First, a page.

This study aimed to see whether the duration of exposure has an effect, and whether it persists after stopping the drugs.
What did the research involve?
The study included men from the Chicago region who had taken 5α-RIs.
Electronic medical records were accessed to look at the drug, dose, and duration of use. Researchers searched the database for recorded side effects of impotence or erectile dysfunction.
This was defined as the first recorded instance, which coincided with discontinuation of the 5α-RI and prescription of a phosphodiesterase -5 inhibitors (PDE5I), such as sildenafil to treat the problem.
They also looked at recorded diagnoses such as prostate disease, prostate cancer and alopecia, along with other medical conditions such as cardiovascular disease, high blood pressure, diabetes or obesity, to analyse the influence of these factors.
Researchers analysed the effect of low-dose finasteride (<1.25mg – taken for male pattern baldness) vs. higher dose (5mg – taken for prostate enlargement), and also finasteride vs. dutasteride. They also included a comparison cohort of men prescribed 5α-RIs and with no record of erectile dysfunction, and men who had not taken 5α-RIs.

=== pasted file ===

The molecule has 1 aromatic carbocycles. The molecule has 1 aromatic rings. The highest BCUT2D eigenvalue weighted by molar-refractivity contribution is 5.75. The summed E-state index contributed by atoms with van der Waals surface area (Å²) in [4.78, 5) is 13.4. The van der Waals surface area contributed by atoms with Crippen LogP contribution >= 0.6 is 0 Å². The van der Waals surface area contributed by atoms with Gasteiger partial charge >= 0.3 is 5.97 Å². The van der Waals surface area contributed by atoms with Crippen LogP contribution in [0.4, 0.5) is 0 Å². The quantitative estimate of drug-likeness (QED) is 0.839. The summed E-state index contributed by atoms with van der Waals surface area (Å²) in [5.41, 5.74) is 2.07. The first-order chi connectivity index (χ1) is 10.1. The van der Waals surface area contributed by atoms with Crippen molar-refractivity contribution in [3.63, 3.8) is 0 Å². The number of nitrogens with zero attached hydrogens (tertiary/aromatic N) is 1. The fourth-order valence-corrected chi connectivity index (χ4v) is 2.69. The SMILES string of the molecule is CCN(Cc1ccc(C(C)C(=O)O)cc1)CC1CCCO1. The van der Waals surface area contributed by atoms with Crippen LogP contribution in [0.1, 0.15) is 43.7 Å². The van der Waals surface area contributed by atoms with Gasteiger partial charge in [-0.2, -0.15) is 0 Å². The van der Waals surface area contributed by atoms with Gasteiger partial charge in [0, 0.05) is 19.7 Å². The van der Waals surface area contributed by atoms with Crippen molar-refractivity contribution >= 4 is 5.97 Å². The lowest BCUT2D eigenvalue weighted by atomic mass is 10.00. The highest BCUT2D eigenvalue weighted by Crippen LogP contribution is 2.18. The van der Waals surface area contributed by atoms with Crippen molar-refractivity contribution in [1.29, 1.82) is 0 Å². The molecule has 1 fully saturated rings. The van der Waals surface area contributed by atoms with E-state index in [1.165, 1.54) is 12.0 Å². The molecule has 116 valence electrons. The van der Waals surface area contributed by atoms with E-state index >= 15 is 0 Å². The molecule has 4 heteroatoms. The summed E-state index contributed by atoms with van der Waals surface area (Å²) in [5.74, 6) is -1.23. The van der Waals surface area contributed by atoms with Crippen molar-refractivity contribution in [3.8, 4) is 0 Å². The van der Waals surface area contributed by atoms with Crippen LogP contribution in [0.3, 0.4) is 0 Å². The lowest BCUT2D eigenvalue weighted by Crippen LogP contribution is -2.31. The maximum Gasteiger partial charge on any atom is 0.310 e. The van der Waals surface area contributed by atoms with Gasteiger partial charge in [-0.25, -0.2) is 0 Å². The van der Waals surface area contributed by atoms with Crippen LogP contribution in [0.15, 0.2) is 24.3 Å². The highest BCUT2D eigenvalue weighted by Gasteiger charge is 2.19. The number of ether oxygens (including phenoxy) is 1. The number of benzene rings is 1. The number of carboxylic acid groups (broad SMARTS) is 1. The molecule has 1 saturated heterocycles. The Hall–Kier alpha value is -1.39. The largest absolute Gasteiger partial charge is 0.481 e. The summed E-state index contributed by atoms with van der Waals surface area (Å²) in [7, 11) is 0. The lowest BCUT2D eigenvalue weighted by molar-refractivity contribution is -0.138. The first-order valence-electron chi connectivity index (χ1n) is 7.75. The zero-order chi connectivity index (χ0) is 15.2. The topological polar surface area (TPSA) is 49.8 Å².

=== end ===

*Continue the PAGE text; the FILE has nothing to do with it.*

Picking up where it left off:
What were the basic results?
The database included 691,268 men and 17,475 had 5α-RI exposure.
Men who had taken 5α-RIs were more likely than non-exposed men to have had a recording of erectile dysfunction in their medical records, with on average one case for every 17 men prescribed the drugs. They were also more likely to have recordings of low libido and to have been prescribed a PDE5I.
Erectile dysfunction was linked with exposure duration above 90 days. 1.4% of men also had persistent erectile dysfunction that lasted for 90 days after discontinuing the drugs.
Young men (age 16 to 42) prescribed low-dose finasteride (<1.25mg) were also more likely to have a record of erectile dysfunction recorded with 31 cases for each man prescribed the drug. Of young men on low dose, 0.8% had erectile dysfunction that persisted after stopping the drugs.
Other factors that were strong predictors of erectile dysfunction, aside from use of 5α-RIs, were records of prostate disease or prostate surgery, a greater number of medical consultations and increased age.
The four strongest predictors for erectile dysfunction that persisted after stopping 5α-RIs were prostate disease, increased age, duration of use and prescription of anti-inflammatory drugs alongside 5a-RIs.